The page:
After giving further thought of the push and pull of CMO vs. CIO, it made me think of the following –
In 2008, I was hired to manage the IT support team at Martha Stewart Living Omnimedia (MSLO). It was an interesting environment to support coming from my years in the financial sector. Starting with a mix of Windows and Apple OS users, we were a 1000-person company with a wide range of departments that covered print, photography, textiles, culinary, and carpentry to name a few. In this wide swath of talented people there was one consistent component – Everyone had a relationship with their computer and IT. Unfortunately, the overwhelming sentiment when I joined was – “I HATE THE IT DEPARTMENT!” (and was once told that by the boss & namesake herself).
Tasked with the responsibility to reverse these feelings of ill will, I realized I had to re-market and re-brand the perception of the IT Support team to MSLO. Support (or to oversimplify – “The Helpdesk”) is where most people interact with IT, and get most of their knowledge of their organization’s Information Technology practices, and how they align with the greater corporate culture. My first step was to address what I could control and that was to tighten up our support structure. Building confidence with our users, or more importantly our CUSTOMERS, was paramount by improving the speed of response time, and the quality of our service. Each support call was not going to be a chance to solve a problem, but to also have teaching moments for our users.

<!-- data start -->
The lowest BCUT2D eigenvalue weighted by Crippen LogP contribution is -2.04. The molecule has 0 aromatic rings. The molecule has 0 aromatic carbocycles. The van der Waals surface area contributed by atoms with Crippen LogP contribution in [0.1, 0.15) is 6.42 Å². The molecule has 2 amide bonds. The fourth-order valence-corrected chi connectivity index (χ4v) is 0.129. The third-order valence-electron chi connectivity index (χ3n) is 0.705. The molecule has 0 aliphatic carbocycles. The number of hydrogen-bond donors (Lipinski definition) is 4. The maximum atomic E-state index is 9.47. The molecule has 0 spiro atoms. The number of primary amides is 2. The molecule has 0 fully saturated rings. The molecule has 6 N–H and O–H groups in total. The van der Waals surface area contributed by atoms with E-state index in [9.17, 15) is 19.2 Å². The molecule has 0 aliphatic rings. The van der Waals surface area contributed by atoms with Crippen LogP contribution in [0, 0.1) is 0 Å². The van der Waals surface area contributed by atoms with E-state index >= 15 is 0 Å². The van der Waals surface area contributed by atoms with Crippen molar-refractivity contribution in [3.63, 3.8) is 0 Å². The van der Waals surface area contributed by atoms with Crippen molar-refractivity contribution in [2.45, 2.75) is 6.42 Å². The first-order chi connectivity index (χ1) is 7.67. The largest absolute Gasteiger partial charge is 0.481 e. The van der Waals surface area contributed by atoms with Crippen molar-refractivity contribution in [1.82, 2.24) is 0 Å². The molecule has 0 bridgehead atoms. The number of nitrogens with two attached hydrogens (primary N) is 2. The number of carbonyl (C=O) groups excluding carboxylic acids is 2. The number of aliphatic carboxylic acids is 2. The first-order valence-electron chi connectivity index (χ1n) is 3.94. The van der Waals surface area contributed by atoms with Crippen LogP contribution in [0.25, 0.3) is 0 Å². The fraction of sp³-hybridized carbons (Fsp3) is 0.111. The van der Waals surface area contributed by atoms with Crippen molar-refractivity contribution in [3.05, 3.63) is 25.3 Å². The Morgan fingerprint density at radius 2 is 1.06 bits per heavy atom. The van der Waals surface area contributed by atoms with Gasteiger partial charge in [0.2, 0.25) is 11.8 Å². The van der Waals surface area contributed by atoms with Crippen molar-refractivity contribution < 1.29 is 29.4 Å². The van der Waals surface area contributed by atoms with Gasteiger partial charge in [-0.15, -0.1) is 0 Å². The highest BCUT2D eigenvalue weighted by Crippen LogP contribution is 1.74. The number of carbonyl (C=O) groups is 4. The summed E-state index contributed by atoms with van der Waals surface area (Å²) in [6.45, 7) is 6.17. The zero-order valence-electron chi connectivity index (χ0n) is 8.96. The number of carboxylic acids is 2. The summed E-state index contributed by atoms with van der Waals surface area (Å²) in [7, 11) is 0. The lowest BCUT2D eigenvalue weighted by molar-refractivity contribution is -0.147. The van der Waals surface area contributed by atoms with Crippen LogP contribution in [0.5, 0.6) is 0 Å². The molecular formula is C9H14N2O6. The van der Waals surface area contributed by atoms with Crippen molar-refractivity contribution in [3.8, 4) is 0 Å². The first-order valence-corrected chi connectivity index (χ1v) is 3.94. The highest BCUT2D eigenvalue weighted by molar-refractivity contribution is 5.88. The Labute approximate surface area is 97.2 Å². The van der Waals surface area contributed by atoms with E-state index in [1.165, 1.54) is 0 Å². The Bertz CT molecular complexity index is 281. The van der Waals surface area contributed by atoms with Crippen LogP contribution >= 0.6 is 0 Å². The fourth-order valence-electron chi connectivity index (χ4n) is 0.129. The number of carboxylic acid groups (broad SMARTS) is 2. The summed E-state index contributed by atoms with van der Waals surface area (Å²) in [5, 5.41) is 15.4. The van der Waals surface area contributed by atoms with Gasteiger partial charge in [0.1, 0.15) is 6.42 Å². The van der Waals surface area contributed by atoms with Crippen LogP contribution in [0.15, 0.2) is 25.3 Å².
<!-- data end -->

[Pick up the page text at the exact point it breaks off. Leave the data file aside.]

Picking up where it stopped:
One cannot teach without being willing to learn as well, and we needed to learn what IT meant to the myriad number of skillsets we serviced. Each department had their variation of a ERP system, whether it was the traditional ERP programs of Finance and HR, or taking an abstract view of seeing font libraries and the image management systems as ERP’s for the photography/publishing folks. So, I went out to our users and spoke to them at length to get a feel for what their mission critical systems, the role IT plays for them, and how we can best support IT for them.
I could ascertain that we were not marketing ourselves correctly to be the best IT Support staff we could be. We were limiting ourselves by looking at everything as either break/fix, deployment, or account management, with all else falling much further down the priority list. Leading with that approach we weren’t endearing ourselves to our customers with “What can we do for you?”, and it was more “How can we fit your problem (in our model)?” In resetting our approach and gaining insightful INFORMATION we could market ourselves, as the first line of IT support, as well as the first line of IT information, allowing us to “sell” current and future TECHNOLOGY to our users. I’m happy to say it was a success, we improved the perception of IT within the company and transformed ourselves from antagonists to allies. To quote founder and CEO, Martha Stewart herself – “And that’s a good thing!”
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